Christopher Manion writes: Ever since the invasion of Iraq, Karl Rove has been traveling the country mobilizing the evangelical vote for the 2004 elections. In city after city, he is meeting with evangelical leaders. He begs: “in 2000, only 16 million of you voted. We need the other four million.” Rove has coupled these overtures to evangelicals with similar meetings with the Jewish community (in Cincinatti, he left the evangelical meeting to join the representatives of Jewish organizations one floor up in the same hotel). In both meetings, Rove stresses the importance of President Bush’s invasion of Iraq andhis support of Israel. But only with the evangelicals does he stress the president’s unwavering support for the moral issues that are their priorities abortion, pornography, judges, and (most important) the Marriage Amendment.
I can’t vouch for the veracity of the numbers, but I can tell you two things. 1) I am one of the four million who didn’t vote for either a Republican or a Democrat in 2000. 2) There will be more than four million who won’t vote for either next time. I believe that President Bush is a Christian – it’s not for me to judge, in any case – I simply don’t believe that he is either a traditional conservative or a man whose principles of government are primarily driven by his faith.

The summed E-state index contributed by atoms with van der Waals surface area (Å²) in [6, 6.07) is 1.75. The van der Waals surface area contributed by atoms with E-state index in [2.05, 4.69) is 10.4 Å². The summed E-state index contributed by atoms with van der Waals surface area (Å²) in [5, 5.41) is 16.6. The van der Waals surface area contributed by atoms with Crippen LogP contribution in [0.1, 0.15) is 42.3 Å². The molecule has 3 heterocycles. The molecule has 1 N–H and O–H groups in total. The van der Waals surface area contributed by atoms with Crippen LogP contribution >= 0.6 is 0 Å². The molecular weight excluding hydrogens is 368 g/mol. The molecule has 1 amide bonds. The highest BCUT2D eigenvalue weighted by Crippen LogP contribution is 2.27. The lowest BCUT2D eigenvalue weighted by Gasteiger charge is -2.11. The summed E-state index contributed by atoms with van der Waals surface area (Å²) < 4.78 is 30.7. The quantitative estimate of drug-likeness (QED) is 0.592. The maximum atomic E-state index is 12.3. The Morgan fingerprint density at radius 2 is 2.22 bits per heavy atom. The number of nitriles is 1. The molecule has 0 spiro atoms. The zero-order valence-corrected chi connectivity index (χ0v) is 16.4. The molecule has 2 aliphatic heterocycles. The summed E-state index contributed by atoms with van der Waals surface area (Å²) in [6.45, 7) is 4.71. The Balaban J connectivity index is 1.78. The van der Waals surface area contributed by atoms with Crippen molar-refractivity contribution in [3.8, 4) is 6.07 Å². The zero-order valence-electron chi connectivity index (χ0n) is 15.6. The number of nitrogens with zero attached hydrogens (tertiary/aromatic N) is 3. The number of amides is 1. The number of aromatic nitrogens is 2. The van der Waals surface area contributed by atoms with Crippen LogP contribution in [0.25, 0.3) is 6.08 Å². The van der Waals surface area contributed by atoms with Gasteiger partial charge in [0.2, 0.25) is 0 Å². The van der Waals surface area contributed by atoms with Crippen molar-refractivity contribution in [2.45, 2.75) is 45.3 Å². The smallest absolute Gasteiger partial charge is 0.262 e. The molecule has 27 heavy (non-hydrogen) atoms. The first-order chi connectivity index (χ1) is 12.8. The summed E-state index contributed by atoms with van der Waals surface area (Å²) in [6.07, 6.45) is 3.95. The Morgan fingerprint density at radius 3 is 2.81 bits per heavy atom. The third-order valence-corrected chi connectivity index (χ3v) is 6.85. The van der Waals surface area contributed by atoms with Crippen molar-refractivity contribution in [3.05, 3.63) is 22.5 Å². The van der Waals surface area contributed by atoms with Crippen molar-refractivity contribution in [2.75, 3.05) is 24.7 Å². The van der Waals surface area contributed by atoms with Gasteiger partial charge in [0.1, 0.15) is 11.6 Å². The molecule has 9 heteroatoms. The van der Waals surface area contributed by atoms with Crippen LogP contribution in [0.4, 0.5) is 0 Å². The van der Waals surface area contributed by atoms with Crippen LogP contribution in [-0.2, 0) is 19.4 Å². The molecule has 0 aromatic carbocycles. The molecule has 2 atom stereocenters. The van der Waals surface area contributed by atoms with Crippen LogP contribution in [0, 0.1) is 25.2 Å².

A man of principle does what he believes is right regardless of the cost. I don’t see that in President Bush, still less the Republican Party. I see no reason why evangelical Christians should spend any money or effort supporting it. I now style myself a Christian Libertarian, and I hope that one day, I’ll be able to cast a vote for a principled member of that party.